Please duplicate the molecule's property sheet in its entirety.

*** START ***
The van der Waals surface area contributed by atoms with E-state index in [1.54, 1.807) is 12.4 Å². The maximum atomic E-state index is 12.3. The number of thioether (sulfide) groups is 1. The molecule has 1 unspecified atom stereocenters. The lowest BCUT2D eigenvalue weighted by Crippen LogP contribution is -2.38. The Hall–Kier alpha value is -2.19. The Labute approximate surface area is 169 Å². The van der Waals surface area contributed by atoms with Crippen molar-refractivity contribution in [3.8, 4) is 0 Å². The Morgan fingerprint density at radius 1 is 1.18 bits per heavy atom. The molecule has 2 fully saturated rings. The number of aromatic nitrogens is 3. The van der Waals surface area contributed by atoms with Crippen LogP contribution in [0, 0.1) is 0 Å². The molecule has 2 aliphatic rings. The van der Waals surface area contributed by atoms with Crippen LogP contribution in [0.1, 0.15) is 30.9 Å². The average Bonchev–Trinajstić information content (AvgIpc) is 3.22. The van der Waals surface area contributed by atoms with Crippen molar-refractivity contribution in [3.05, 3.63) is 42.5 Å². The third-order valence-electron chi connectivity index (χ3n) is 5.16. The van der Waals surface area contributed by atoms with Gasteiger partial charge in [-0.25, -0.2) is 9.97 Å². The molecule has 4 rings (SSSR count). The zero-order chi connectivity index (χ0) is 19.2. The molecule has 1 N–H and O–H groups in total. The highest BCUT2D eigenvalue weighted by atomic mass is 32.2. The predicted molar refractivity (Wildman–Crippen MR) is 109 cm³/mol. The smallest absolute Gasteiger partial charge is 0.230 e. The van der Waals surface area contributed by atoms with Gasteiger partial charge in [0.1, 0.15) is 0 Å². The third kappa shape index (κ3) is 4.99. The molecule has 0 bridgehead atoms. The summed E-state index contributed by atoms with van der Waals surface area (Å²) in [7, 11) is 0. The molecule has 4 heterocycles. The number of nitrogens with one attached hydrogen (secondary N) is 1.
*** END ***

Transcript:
The van der Waals surface area contributed by atoms with E-state index in [1.54, 1.807) is 12.4 Å². The maximum atomic E-state index is 12.3. The number of thioether (sulfide) groups is 1. The molecule has 1 unspecified atom stereocenters. The lowest BCUT2D eigenvalue weighted by Crippen LogP contribution is -2.38. The Hall–Kier alpha value is -2.19. The Labute approximate surface area is 169 Å². The van der Waals surface area contributed by atoms with Crippen molar-refractivity contribution in [3.8, 4) is 0 Å². The Morgan fingerprint density at radius 1 is 1.18 bits per heavy atom. The molecule has 2 fully saturated rings. The number of aromatic nitrogens is 3. The van der Waals surface area contributed by atoms with Crippen LogP contribution in [0, 0.1) is 0 Å². The molecule has 2 aliphatic rings. The van der Waals surface area contributed by atoms with Crippen LogP contribution in [0.1, 0.15) is 30.9 Å². The average Bonchev–Trinajstić information content (AvgIpc) is 3.22. The van der Waals surface area contributed by atoms with Crippen molar-refractivity contribution in [3.05, 3.63) is 42.5 Å². The third-order valence-electron chi connectivity index (χ3n) is 5.16. The van der Waals surface area contributed by atoms with Gasteiger partial charge in [-0.25, -0.2) is 9.97 Å². The molecule has 4 rings (SSSR count). The zero-order chi connectivity index (χ0) is 19.2. The molecule has 1 N–H and O–H groups in total. The highest BCUT2D eigenvalue weighted by atomic mass is 32.2. The predicted molar refractivity (Wildman–Crippen MR) is 109 cm³/mol. The smallest absolute Gasteiger partial charge is 0.230 e. The van der Waals surface area contributed by atoms with Gasteiger partial charge in [0.1, 0.15) is 0 Å². The third kappa shape index (κ3) is 4.99. The molecule has 0 bridgehead atoms. The summed E-state index contributed by atoms with van der Waals surface area (Å²) in [7, 11) is 0. The molecule has 4 heterocycles. The number of nitrogens with one attached hydrogen (secondary N) is 1.